Understanding Optimal Health, part 3
As we finish our series of discussing optimal health, we’ll finish by talking about where our health needs to ultimately begin to enjoy all its benefits. Since health begins at the microscopic level, we’ll return to what we’re made of- cells, including how they stay healthy and get sick, and the effects a single unhealthy cell can have on an entire organ and the body over time.
At the cellular level there are genetic mechanical systems. Here biochemical and electrical activities with astonishing amounts of biochemical reactions occur anywhere between 20 thousand to over 120 thousand times per minute, every hour of the cell’s existence. All this activity requires raw material in the form of nutrients; energy in the form of carbohydrates and good fats; and definitely an additional chemical element to help create the spark needed to utilize energy stored in carbohydrates.
As we discussed in our last blog, our digestive system is in charge of absorption of the foods we eat. It breaks down food into smaller particles to be used by our cells. Nutrients are then sent through the circulatory system and are delivered to the cells’ “front door”. This is a very precise and well orchestrated process requiring action on the part of a cell. To get a better picture, let’s take one as a model to discuss its anatomy.
Each cell has a membrane that covers and protects them. Part of it also serves as receptors and messengers for the cell; it can deny or allow entrance of any hormone or chemical. Inside is the cytoplasm which contains hundreds of small organs. There are also hundreds of nuclear power plants provide energy for cellular functions, “manufacturing facilities” to recreate damaged areas or entire organelles as needed, transport “vehicles”, water, biochemicals, and of course the nucleus at the center. In the nucleus are housed chromosomes where cellular genetic material is located. These are made of amino acids.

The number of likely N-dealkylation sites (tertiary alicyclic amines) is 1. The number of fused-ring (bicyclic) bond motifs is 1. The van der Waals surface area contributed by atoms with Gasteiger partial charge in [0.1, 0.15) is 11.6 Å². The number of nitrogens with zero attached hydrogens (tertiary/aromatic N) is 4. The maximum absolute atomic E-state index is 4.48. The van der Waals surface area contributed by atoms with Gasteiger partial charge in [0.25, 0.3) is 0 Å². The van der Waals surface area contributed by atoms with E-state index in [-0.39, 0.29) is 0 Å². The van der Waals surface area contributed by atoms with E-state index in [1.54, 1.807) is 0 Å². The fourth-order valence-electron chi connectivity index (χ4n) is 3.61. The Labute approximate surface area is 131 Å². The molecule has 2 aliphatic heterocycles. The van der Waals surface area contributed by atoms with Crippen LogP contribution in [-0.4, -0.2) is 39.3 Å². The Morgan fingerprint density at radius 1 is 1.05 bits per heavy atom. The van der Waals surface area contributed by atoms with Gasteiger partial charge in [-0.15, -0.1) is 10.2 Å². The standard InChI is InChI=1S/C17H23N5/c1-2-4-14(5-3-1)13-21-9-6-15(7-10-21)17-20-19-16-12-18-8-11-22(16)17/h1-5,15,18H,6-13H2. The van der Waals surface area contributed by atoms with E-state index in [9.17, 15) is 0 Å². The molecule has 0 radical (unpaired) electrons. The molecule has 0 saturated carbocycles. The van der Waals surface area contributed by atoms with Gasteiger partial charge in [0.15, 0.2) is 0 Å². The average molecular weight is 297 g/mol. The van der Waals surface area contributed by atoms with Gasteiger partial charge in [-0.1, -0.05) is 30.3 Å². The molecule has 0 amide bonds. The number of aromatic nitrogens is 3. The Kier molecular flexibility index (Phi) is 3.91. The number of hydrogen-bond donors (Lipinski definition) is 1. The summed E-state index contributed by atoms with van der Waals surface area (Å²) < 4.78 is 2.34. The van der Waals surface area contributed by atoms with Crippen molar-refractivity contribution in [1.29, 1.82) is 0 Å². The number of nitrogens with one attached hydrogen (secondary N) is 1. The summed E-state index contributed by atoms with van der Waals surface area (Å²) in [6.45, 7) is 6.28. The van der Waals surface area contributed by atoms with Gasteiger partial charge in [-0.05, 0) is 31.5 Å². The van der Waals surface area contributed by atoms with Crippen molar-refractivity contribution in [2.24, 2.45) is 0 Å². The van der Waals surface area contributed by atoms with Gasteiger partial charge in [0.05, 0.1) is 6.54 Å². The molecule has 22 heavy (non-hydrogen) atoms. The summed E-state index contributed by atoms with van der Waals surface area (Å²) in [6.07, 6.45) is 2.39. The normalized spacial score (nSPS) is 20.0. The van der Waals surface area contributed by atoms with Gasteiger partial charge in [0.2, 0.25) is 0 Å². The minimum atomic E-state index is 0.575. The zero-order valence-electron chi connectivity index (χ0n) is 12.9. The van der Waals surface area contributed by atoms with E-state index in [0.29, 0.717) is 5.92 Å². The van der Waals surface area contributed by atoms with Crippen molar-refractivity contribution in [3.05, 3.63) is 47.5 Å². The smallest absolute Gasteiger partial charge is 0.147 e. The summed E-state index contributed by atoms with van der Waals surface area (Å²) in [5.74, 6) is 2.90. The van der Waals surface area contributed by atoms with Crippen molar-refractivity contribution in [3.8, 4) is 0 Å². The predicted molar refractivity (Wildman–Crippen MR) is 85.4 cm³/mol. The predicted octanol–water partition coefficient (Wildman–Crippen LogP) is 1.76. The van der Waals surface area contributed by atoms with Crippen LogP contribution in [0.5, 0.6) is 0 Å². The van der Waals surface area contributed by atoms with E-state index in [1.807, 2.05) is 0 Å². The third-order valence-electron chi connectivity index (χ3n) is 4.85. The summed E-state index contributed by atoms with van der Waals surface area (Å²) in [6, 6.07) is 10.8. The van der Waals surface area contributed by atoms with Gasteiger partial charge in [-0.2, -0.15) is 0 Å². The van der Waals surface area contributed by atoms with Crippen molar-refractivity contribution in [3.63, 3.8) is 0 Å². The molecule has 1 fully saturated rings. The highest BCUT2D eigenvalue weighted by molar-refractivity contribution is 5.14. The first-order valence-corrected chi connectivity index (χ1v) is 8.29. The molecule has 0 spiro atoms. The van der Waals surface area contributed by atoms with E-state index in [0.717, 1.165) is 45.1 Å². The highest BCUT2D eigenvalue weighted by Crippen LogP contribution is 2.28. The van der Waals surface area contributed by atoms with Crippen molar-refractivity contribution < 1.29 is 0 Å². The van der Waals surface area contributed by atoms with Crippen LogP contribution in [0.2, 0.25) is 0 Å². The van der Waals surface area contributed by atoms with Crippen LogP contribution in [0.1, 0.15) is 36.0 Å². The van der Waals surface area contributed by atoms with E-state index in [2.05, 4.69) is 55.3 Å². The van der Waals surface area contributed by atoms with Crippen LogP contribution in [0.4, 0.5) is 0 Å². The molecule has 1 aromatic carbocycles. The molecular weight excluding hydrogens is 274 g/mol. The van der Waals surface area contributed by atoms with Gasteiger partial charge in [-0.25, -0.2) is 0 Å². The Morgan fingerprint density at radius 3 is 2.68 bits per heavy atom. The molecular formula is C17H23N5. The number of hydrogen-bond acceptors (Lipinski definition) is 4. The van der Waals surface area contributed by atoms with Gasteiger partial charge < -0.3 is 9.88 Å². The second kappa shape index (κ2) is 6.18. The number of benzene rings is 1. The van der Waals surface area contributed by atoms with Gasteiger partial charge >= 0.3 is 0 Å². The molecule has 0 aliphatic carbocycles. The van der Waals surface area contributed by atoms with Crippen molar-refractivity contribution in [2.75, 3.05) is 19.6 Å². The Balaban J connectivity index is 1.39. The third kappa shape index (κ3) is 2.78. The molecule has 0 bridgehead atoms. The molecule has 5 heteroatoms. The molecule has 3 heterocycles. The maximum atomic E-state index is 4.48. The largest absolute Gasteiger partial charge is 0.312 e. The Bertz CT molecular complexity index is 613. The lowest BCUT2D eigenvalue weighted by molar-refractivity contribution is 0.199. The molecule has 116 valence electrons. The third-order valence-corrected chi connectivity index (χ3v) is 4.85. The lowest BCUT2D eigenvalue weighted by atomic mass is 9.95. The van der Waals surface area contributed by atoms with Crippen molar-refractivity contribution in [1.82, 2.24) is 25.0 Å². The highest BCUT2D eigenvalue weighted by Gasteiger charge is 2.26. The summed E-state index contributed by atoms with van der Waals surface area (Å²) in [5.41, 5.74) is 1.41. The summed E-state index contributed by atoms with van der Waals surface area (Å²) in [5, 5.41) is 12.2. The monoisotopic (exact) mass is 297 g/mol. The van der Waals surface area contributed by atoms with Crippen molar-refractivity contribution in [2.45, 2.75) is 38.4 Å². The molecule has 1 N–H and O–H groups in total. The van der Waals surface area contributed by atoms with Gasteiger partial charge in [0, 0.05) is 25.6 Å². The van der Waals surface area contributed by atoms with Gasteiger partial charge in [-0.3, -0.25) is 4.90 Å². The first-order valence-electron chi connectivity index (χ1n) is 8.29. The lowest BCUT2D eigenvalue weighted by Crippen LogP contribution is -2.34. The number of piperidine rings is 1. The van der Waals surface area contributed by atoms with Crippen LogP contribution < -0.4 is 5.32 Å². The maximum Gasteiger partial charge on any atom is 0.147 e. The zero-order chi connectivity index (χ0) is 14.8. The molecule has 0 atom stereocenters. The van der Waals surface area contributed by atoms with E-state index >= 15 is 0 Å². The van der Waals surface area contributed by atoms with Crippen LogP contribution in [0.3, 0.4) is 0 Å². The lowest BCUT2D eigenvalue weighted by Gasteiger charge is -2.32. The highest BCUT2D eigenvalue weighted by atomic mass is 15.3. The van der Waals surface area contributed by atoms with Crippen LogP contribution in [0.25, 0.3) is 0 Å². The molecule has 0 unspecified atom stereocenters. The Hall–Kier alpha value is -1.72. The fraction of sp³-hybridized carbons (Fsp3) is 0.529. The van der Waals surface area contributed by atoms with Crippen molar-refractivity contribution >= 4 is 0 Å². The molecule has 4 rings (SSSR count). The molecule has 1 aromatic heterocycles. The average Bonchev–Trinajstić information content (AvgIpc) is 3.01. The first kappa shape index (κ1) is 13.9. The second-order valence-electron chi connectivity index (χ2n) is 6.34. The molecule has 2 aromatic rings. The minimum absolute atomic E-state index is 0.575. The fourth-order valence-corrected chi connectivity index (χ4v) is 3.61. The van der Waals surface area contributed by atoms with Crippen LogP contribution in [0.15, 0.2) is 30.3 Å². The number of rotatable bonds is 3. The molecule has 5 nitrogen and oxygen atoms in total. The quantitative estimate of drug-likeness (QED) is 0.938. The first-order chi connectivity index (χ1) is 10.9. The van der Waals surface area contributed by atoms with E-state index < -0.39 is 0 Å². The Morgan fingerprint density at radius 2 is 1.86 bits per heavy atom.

All cells have a predetermined life. Depending on where they are assigned to in the body, specific genes are turned on making a bone cell a bone cell or an eye cell and eye cell. This genetic information also ensures that cells divide (regeneration) through mitosis, creating an exact replica of itself. In this way our body continually regenerates itself. Once this is completed another gene will turn on initiating the cell’s death through apoptosis. The dead cell is removed through the detoxification mechanism, which calls upon immune cells to dismantle the dead cell into smaller parts. Since dead cells create toxins which are harmful to the body, it’s important work to be done. The remains are passed through “pipes” (veins and lymphatic system) to the kidneys and liver for disposal to the intestines for removal out of our body. Detoxification is also done through our skin and lungs.
It’s important to note that all cellular operations depend on the following:
Healthy cell receptors
Neurotransmitter balance/Communication between the brain and tissues
Hypothalamus/pituitary axis balancing the stress response
Detox of microscopic environment, both inside and out of the cell
Normal Ph levels
Fat storage balance
The cytoplasm is in constant communication with the nucleus. If there are any changes to these factors, the cytoplasm will inform the nucleus, causing specific genes to be triggered to activate cellular inflammation. Additionally internal organelles tell the nucleus of any changes occurring inside the cell, initiating the same inflammatory response. It should be noted that these genes are turned on as a way to bring back balance by regulating the effects of these changes. As cells are repaired, everything goes back to normal. If repairs are unable to be done however, cells will turn on another gene to initiate cellular suicide with the purpose of preventing problems to neighboring cells and the body. This is because if these unhealthy cells remain alive, gene modification occurs creating toxins in the environment. In time the cell becomes a real threat to other cells and cause them to become sick as well, leading to the beginning of chronic illness if the immune system isn’t working at its best.